Indexed on: 15 Aug '14Published on: 15 Aug '14Published in: PloS one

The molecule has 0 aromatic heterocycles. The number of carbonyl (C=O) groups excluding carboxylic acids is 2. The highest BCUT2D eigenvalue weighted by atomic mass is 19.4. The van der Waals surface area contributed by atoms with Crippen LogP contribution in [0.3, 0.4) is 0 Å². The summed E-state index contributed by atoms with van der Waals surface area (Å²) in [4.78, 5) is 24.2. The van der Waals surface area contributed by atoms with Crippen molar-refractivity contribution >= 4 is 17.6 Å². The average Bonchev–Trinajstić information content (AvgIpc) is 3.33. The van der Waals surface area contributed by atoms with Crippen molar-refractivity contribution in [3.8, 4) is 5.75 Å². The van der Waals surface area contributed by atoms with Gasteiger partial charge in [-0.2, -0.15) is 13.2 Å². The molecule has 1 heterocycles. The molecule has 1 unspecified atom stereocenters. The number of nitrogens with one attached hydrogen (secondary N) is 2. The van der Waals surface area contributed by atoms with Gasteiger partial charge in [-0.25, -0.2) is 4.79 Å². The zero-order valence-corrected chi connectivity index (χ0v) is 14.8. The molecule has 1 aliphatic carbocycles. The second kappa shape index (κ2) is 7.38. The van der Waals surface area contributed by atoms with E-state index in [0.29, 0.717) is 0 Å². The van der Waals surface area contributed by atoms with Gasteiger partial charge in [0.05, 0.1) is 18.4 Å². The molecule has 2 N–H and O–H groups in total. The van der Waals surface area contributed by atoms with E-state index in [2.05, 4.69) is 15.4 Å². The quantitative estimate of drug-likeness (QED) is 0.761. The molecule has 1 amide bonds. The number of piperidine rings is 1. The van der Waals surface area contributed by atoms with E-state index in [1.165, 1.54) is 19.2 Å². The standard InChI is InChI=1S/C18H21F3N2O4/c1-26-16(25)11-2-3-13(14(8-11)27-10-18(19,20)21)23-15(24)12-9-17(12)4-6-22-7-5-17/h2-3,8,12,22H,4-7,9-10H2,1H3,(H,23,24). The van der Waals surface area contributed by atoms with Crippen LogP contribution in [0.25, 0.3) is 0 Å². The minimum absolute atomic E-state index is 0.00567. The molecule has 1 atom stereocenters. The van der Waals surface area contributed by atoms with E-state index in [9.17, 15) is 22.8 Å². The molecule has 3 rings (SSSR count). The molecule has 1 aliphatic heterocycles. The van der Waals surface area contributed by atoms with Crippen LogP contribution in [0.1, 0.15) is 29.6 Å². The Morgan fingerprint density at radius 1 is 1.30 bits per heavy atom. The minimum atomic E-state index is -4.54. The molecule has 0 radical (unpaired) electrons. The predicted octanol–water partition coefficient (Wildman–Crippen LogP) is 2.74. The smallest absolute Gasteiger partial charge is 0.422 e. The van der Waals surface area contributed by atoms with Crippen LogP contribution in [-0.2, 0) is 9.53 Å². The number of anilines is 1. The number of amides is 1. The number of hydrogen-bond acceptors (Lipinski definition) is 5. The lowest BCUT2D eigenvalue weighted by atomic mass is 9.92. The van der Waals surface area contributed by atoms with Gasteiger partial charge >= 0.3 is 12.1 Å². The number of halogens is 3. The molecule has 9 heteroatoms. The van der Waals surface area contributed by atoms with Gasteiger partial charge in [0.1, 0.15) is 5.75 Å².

Copying the majority is generally an adaptive social learning strategy but the majority does not always know best. Previous work has demonstrated young children's selective uptake of information from a consensus over a lone dissenter. The current study examined children's flexibility in following the majority: do they overextend their reliance on this heuristic to situations where the dissenting individual has privileged knowledge and should be trusted instead? Four- to six- year-olds (N = 103) heard conflicting claims about the identity of hidden drawings from a majority and a dissenter in two between-subject conditions: in one, the dissenter had privileged knowledge over the majority (he drew the pictures); in the other he did not (they were drawn by an absent third party). Overall, children were less likely to trust the majority in the Privileged Dissenter condition. Moreover, 5- and 6- year-olds made majority-based inferences when the dissenter had no privileged knowledge but systematically endorsed the dissenter when he drew the pictures. The current findings suggest that by 5 years, children are able to make an epistemic-based judgment to decide whether or not to follow the majority rather than automatically following the most common view.